Pitfalls of buying a car online

While shopping online for a vehicle offers many advantages, there are also some pitfalls of buying a car online that you need to be aware of. Not knowing these things can cause you to make a poor decision, or even worse, get ripped off by an unscrupulous seller. Some of the things you need to consider when shopping online are:

  1. Online car seller scams
    There are a wide number of online car seller scams that you need to watch out for. The first thing to keep in mind is that “if a deal looks too good to be true, it probably is.” If you remember this, you’re far less likely to get taken by a scammer online.
    Make sure if you’re buying a car that you cannot take physical possession of (i.e. it will be shipped to you) that you only use a documented and approved, buyer-protected method of making payment (such as through Ebay). Scammers often tell potential buyers that they use “Carfax Buyer Protection” or “Yahoo Buyer Protection” or some other “service” that doesn’t even exist. They may even send fake emails to convince the victim that the payment protection service they have referenced is legitimate.
    The bottom line is that because car-selling scams abound on the Internet (and it seems that a new one surfaces regularly) you need to be VERY careful if you are thinking about buying a car that you don’t take physical possession of at the time you give the seller money.
    A good article about these types of scams can be found at MSNAutos.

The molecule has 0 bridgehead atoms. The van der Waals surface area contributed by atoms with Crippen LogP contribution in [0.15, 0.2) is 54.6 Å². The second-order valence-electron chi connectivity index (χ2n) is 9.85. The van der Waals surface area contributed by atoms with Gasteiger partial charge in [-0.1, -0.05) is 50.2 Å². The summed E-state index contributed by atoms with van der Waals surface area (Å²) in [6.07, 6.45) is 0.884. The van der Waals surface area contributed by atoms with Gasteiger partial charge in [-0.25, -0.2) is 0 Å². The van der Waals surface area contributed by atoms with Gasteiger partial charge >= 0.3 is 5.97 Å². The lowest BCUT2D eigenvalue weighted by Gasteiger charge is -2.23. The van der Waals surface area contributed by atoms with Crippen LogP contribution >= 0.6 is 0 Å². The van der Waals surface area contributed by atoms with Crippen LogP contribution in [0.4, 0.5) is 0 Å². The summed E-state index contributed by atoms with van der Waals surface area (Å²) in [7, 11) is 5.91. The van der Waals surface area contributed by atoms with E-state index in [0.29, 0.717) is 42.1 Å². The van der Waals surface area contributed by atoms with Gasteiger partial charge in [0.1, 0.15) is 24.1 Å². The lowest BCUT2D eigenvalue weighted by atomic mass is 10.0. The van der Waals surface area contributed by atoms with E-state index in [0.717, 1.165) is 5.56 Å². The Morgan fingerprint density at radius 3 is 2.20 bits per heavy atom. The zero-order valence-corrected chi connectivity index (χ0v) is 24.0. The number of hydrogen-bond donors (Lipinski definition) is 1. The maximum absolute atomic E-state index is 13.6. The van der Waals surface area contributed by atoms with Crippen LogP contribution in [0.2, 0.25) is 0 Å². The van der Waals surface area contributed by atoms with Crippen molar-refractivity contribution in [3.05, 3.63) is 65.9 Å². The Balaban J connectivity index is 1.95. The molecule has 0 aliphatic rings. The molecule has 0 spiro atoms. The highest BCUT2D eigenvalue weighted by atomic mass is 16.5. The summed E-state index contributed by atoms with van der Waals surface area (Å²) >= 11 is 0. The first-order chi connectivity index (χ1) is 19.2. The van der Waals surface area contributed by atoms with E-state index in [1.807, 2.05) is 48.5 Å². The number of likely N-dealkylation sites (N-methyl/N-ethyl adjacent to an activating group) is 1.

Remember also that even if you are confident that the seller is legitimate and you are buying in a way that protects you from scammers, you still don’t get to see the car in person, inspect it, or test drive it. That alone is a good reason to not purchase a car this way.
  2. Getting what you want
    Shopping online can still be somewhat dicey when it comes to getting exactly what you want. There are so many different options and car configurations that even when you try to be as specific as possible online you still may end up getting a price quote from a dealer that leaves something out. Until you actually go to the dealership and see the car for yourself in person, you can’t be sure that you’re getting everything in the car that you want.
  3. Getting the lowest price
    You can get a great idea of the price you’ll pay by shopping online. But, you won’t know what you’ll actually be paying until you visit the dealership and negotiate the final price with the dealer. Be aware that the online price quote is only valid for the specific car that the dealer has in stock and will not be valid if the car has been sold… and is not final until you have actually signed the purchase agreement with the dealer.
  4. Closing the deal
    State franchise laws don’t allow a purchaser to complete a car deal online. You will have to finalize any dealer purchase (new or used) at the dealership from which you are purchasing the car. In a private seller deal, the entire process can be done online but you need to be very careful in the instance where you are not physically taking possession of the vehicle at the time you give your money to the seller (see 1 above).

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